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What to Ask at a Co-Op 

Here’s what to ask in addition to share prices to make sure that you’re getting the best deal for your family. 

How are orders made? 

Some have an email chain that you reply to. Others send a mass text that you reply to. The one I’m a part of now has a private Facebook group. Many of these are first come first serve

I’ve had to set calendar alerts so I don’t miss the order postings

For one farm, I set the farmer’s email to be one of the only emails that shows up on the home screen of my phone. 

I’ve only seen one farm with a sophisticated storefront on their website. 

Other co-ops have deliveries of regular items like milk and butter every week

How often are orders? 

During the growing season, it’s common to have orders made every week. But during the school year, some co-ops will back off to bi-weekly or once-a-month pickups.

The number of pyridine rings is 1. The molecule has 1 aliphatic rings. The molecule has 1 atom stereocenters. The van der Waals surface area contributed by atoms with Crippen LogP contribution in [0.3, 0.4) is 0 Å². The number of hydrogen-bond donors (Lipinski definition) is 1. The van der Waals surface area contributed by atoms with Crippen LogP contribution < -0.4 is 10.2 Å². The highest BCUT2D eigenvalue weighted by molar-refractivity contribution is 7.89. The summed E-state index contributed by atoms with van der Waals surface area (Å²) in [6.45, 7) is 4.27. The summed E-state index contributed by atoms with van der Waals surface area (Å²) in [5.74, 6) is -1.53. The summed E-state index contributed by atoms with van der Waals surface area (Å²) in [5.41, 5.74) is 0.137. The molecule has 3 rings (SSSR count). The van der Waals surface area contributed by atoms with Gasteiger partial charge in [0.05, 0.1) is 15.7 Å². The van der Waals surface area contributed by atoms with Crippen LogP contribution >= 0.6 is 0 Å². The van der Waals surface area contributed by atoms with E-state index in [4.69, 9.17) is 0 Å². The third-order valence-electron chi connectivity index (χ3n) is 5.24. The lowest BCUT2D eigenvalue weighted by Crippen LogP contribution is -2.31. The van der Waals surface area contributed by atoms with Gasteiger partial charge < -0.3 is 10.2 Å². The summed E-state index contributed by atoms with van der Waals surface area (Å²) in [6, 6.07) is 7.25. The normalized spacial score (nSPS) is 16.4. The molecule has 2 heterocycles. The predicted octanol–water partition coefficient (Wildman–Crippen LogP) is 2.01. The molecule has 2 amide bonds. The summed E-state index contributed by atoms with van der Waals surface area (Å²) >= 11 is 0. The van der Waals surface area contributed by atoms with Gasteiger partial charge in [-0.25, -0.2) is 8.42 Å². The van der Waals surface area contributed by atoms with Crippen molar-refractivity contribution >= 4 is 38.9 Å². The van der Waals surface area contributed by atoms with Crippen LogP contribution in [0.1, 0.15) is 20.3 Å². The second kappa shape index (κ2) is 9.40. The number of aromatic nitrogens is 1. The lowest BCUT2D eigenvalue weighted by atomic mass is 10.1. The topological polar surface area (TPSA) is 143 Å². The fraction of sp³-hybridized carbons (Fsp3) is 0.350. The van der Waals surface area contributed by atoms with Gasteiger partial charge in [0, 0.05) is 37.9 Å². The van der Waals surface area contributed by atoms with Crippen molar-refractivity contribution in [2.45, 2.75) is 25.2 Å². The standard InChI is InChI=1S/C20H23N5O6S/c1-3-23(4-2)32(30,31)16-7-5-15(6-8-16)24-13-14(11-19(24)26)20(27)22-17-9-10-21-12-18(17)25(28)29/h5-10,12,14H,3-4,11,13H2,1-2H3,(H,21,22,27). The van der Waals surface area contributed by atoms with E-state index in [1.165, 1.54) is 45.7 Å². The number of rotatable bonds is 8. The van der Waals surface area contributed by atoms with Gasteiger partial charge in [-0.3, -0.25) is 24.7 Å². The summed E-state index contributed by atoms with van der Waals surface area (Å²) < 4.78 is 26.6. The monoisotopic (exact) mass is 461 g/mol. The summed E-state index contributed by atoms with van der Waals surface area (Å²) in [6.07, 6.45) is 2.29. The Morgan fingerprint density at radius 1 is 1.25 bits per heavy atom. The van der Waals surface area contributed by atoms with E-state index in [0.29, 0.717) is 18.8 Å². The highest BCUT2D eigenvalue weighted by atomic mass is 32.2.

With meat, the times can vary. Some farmers will only send out pork and beef once a year. So you have to act when they have a group buy. 

Is there a yearly membership fee or other payments beyond the food? 

Some co-ops have an annual membership fee. These can help cover transportation and storage costs. 

Thankfully, the co-op I’m a part of now has had people donate fridges and coolers, which has saved all the members money. 

Are tips expected?

This is especially important to ask if there isn’t an annual membership fee. I was caught off guard when I was expected to pay a 10-15% tip on a dairy co-op. 

I wrongly assumed that the monthly fees covered all costs. I didn’t realize that went only to the farmers. 

You’ll want to make sure you budget for the tips as well